WASHINGTON — On two fronts, the Bush administration is engaged in an escalating standoff with both Democrats and Republicans in Congress over its right to keep certain documents secret.
Vice President Dick Cheney refused to tell Congress about private meetings his energy task force had with special interest groups while drafting a national policy. The General Accounting Office, the investigative arm of Congress, had imposed a Thursday deadline for turning over the information.
Also Thursday, a White House official said President Bush is preparing to invoke executive privilege today in refusing to turn over documents to a GOP lawmaker that are related to federal prosecutors' decisions in cases involving Democratic fund-raising abuses.
It would be Bush's first use of the privilege, the right of a president to keep secret the advice and deliberations that go into his decision-making.
Democratic and Republican presidents from Richard Nixon to Bill Clinton have invoked executive privilege in response to congressional demands for everything from the Watergate tapes to memos. Clinton cited executive privilege in matters including the Monica S. Lewinsky investigation and the firings of White House travel office employees.
In the Cheney case, his refusal leaves GAO Comptroller General David M. Walker with two options: He can seek a court order to compel the vice president to produce the information--something the GAO has never done--or drop the matter. Walker is expected to issue a statement today.
Cheney isn't asserting executive privilege. Rather, he is challenging Walker's authority to demand to know whom the vice president met with and what they discussed.
Critics of the White House energy plan drafted by Cheney's task force contend that industry leaders were influential in shaping policy. Administration officials defend the secrecy, saying it was necessary to foster a free exchange of ideas.
"We're confident in the strength and persuasiveness of our position," said Cheney spokeswoman Juleanna Glover Weiss.
Bush spokeswoman Claire Buchan said the White House will cooperate with Congress "where it is appropriate, [but] in those areas where there are fishing expeditions," or where Congress is overstepping its authority, "there are important principles that the administration will adhere to."
Rep. Henry A. Waxman (D-Los Angeles), who has pressed for the information from Cheney, said, "I regret that the president seems intent on forcing this matter to court. I'm confident that GAO will act properly to ensure there is careful oversight of this administration."
Regardless of how the conflict is resolved, some observers believe the White House will ultimately lose politically.
"This one struck me as a pretty reasonable request by Congress," said Stephen Saltzburg, a George Washington University law professor.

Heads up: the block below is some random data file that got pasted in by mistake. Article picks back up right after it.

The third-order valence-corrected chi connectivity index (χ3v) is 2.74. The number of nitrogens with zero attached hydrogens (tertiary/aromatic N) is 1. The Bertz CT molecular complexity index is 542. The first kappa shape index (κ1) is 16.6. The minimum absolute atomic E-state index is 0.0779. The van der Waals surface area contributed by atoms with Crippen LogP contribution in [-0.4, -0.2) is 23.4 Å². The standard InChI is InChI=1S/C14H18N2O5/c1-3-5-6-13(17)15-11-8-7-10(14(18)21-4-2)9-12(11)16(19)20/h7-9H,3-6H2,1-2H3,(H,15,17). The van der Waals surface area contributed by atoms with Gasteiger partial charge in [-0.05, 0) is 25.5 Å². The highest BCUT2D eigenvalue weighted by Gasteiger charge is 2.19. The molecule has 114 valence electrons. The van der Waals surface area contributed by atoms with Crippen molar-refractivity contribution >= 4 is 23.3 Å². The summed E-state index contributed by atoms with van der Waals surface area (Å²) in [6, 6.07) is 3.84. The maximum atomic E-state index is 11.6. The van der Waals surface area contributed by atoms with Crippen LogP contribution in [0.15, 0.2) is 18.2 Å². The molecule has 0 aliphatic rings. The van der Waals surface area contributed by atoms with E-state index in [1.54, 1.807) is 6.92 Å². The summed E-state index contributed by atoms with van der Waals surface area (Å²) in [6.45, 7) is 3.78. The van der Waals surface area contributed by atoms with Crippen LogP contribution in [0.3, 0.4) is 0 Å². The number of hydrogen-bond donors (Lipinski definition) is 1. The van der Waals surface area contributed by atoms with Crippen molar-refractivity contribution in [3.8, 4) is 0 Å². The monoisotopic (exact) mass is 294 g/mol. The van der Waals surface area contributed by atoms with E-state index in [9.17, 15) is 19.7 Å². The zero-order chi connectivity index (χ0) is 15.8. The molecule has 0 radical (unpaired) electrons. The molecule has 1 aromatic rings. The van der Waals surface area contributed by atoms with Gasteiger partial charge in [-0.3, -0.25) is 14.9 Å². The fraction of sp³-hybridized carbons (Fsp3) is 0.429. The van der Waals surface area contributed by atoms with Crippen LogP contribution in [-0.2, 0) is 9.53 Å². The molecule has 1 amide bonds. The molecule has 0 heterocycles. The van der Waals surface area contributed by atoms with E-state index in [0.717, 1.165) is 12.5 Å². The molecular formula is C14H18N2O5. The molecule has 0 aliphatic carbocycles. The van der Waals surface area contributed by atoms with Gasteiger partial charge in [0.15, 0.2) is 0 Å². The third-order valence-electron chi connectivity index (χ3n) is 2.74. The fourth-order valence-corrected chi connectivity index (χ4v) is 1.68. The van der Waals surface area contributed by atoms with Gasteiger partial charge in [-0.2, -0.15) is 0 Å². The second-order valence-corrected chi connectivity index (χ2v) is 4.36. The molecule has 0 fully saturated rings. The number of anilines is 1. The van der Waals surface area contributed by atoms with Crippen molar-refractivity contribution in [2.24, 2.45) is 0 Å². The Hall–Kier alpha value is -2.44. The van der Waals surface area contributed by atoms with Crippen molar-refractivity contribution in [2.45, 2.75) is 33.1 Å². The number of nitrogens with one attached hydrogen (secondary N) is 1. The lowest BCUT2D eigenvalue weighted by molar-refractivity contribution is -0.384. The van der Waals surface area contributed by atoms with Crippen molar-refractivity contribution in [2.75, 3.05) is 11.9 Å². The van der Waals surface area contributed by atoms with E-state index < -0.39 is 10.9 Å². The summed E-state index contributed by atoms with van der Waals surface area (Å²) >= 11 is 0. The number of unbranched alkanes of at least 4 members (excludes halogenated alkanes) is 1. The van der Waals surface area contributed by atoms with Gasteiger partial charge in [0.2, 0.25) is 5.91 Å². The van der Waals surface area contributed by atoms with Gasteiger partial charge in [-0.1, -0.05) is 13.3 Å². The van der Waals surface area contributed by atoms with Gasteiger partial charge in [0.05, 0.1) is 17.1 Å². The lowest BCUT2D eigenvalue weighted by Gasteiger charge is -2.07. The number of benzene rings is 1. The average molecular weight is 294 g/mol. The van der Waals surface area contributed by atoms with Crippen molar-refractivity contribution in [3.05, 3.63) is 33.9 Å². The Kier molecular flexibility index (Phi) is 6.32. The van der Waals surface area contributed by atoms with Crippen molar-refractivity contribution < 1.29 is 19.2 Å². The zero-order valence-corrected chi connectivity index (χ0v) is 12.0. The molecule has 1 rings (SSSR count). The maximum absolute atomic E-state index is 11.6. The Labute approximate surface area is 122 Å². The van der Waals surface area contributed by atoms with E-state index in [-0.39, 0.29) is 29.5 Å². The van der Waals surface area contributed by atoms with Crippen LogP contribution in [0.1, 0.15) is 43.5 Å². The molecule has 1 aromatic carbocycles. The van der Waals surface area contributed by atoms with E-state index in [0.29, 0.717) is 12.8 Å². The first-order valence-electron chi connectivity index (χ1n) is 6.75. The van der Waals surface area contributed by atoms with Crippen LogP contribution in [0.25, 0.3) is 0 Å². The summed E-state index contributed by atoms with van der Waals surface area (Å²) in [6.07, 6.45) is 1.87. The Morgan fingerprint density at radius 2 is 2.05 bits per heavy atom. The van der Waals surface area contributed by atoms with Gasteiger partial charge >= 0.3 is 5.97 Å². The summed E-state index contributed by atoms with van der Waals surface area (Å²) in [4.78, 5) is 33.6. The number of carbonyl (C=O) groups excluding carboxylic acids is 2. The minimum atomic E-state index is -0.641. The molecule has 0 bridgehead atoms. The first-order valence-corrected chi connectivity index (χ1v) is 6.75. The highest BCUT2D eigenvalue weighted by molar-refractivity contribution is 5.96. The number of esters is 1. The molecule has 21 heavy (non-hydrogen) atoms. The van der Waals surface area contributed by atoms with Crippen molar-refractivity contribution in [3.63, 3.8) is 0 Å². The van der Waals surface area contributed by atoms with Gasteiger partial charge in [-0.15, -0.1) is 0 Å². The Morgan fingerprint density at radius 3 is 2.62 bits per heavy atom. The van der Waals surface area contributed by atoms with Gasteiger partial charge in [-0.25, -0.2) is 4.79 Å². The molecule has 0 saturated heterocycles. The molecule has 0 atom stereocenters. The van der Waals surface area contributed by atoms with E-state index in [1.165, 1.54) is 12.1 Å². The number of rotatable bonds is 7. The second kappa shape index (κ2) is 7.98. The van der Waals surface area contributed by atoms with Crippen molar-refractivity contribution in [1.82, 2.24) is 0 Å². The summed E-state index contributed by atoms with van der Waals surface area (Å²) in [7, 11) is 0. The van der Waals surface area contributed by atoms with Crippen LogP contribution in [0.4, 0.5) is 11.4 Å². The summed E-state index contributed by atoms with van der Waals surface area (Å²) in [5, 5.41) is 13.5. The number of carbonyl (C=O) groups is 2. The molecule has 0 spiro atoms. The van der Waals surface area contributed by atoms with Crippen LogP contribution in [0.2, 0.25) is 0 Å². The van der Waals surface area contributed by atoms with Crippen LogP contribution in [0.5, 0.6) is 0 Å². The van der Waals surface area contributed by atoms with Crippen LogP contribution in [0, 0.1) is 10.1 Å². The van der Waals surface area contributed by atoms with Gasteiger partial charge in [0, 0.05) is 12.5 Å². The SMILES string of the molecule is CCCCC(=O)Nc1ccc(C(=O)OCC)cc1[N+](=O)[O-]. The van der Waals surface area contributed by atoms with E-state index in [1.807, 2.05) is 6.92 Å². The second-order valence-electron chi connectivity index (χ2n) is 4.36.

"I think people want to know what groups are really having a say with the administration. This is the kind of fight which, in the end, the administration will lose one way or the other. They will either give up the names after fighting it out and looking like they had a reason to hide them. Or they'll succeed in not revealing the names, and everybody will then be wondering what it is that was so secretive."
Peter M. Shane, professor of law and public policy at Carnegie Mellon University, agreed: "In contests like this, the executive branch always winds up divulging the requested information if Congress is persistent enough."
Instead of going to court, legal experts said, the Democratic-controlled Senate might issue a subpoena. Separately, the conservative legal group Judicial Watch has filed suit in federal court here seeking to force disclosure of the energy task force's private meetings.
Bush, meanwhile, is preparing to invoke executive privilege in refusing to turn over other documents sought by Rep. Dan Burton (R-Ind.), chairman of the House Government Reform Committee. Burton issued a subpoena Thursday for Justice Department documents related to decisions in cases involving Democratic fund-raising abuses.
A White House official who spoke on the condition of anonymity said Bush has accepted White House Counsel Alberto R. Gonzales' recommendations and is prepared to invoke executive privilege to "create a clear policy that prosecutors' discussions should be private."
"The White House lawyers and the president believe that a fair administration of justice requires that fair and complete deliberations can best be accomplished if the prosecutors are free to think through those options in private," said the administration official.
But Mark Corallo, spokesman for Burton's committee, said the administration's refusal to provide information about the deliberative process "makes oversight of the Justice Department impossible."